– Star Tribune
It took all of 30 seconds for Mayor Kathi Hemken to spot a familiar face in New Hope’s Hy-Vee parking lot one recent morning.
“I come here a lot,” she said, waving at a man and taking brisk steps toward a store that she had already visited twice that week.
“This is the heart of the city,” said Hemken, 70. “It’s become the gathering place.”
Since opening in 2015, Hy-Vee has transformed a former Kmart site into what many describe as a new community hub for the northwest suburb of 20,000. Teenagers often walk there from nearby Cooper High School for afternoon snacks or for their after-school work shifts. Friends meet for coffee at the Starbucks inside the store. Families venture to the adjoining Market Grille restaurant for meals.
Residents and city leaders say the store is at the heart of a new energy stirring throughout New Hope. Across the street from Hy-Vee, work is now underway on a new City Hall and police station. A year-old Dunkin’ Donuts sits nearby, with the chain picking New Hope as one of the first Twin Cities locations for its re-entry into Minnesota.
Single-family homes in a new housing development are selling faster and for more money than the developer expected. The city’s first luxury apartment building is taking shape near the municipal golf course, a $43 million project from Minneapolis-based Alatus LLC.
And residents are taking notice of the changes, said Kirk McDonald, New Hope’s city manager.
“I think there’s a new excitement or a new enthusiasm in the air,” McDonald said. “It has given residents, well, let’s just say a ‘new hope.’ ”
Ripe for redevelopment
Like many inner-ring suburbs, New Hope has been built out for decades, with most of its housing stock constructed before 1980. And like its peers, the suburb has seen its population age and slowly decline over the years.
Land can be tough to come by, pushing the city to make opportunities count.
That has led city leaders to adopt an aggressive approach in their recent redevelopment efforts, scooping up certain spots in town as they pop up for sale and then seeking the right proposals from developers, McDonald said.
That’s what happened when the city acquired a property near the golf course in 2008 and tore down some dilapidated apartment buildings on the site. The land sat vacant once the Great Recession hit, but then Alatus came knocking a few years ago. Now a 182-unit luxury apartment building is expected to be completed later this year.
A similar story unfolded in 2013 when the city snatched up a property where a closed school building sat after the site came up for sale. Centra Homes soon put in a 60-unit housing development, offering a mix of single-family homes and townhouses, which have sold for more than $300,000 on average.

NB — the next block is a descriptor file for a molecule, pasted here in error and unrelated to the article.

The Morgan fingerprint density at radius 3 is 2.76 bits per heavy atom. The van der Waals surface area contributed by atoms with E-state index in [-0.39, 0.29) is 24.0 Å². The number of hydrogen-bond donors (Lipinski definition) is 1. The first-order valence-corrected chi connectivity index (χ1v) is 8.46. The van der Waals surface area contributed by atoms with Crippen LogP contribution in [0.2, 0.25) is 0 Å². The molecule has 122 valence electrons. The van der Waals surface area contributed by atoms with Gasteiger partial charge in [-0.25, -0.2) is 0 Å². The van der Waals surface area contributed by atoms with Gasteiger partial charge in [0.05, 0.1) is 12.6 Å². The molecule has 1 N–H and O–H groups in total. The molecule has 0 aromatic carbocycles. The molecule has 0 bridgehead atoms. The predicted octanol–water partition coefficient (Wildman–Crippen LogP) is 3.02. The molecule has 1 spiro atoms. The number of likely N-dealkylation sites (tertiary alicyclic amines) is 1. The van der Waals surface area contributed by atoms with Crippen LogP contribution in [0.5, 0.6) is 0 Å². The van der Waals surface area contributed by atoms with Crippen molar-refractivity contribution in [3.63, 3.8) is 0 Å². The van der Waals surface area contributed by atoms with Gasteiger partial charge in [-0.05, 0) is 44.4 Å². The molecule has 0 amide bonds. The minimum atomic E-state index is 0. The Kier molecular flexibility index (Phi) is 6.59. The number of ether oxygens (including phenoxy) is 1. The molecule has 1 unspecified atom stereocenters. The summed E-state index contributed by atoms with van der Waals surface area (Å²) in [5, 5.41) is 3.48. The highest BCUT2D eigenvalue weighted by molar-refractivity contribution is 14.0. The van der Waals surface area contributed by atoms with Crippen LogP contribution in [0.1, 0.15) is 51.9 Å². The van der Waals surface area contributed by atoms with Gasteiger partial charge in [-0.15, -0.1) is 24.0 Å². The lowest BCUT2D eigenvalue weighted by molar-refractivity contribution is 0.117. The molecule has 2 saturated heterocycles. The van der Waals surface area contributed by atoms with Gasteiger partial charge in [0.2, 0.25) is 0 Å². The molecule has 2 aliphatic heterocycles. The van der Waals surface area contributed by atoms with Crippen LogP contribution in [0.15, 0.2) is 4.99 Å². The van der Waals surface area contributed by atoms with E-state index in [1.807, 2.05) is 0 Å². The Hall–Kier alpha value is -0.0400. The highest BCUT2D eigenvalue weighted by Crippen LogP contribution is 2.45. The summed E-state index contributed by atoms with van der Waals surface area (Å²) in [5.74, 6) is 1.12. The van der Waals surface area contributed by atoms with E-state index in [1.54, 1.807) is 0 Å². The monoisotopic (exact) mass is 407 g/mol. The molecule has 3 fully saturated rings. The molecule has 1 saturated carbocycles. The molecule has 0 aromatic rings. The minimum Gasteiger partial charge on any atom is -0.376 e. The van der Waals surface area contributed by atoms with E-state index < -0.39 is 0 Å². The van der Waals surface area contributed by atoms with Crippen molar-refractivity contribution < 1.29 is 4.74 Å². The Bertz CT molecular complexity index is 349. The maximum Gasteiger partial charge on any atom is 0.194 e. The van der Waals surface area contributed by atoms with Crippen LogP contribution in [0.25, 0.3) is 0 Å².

The sold-out community, dubbed Parkview, is considered New Hope’s first major housing development in decades.
Then there’s Hy-Vee, a major part of the city’s recent momentum. It’s now the fifth-largest employer in New Hope, which the city said had gone for more than 20 years without a grocery store.
The back story played out much the same, with the city buying the former Kmart property in 2012 and holding onto it until the right suitor came along. Not long after, the Iowa-based company picked the New Hope site to help the grocery chain make its big debut in the Twin Cities.
“We broke into our happy dance,” Hemken said. “Hy-Vee is an incredible success story for a small town.”
It was one of the metro’s first two Hy-Vee stores — the other is located in Oakdale. But New Hope city leaders say theirs opened a smidge sooner than Oakdale’s when both stores debuted in September 2015. (Just ask Hemken how many minutes sooner.)
On her recent shopping trip, Hemken thumbed through her coupons and zipped through the aisles, pushing her cart like she drives her speedy Dodge Challenger. She spotted longtime New Hope resident and Hy-Vee worker PJ Peterson as she hunted for macaroni near aisle 3.
“Hi, Mayor, how are you?” he called out.
About 580 employees work at the store. Regular shoppers know some by name, including James Sloan, who is blind and bags groceries. Students from nearby Cooper High School also work there, with some saying it’s a needed job hub in an area where jobs for teens can be hard to find.
“Hy-Vee is the main busy place,” 17-year-old Roderick Jenkins said. “You’ll see people studying there. They’ll go after school and grab a bite to eat.”
Classmate Carlya Watkins, 18, also works at Hy-Vee and said it offers a welcome alternative to dining at McDonald’s: “I don’t even remember what it was like in New Hope before Hy-Vee got here.”
By: Hannah Covington
Date: Feb 27, 2018
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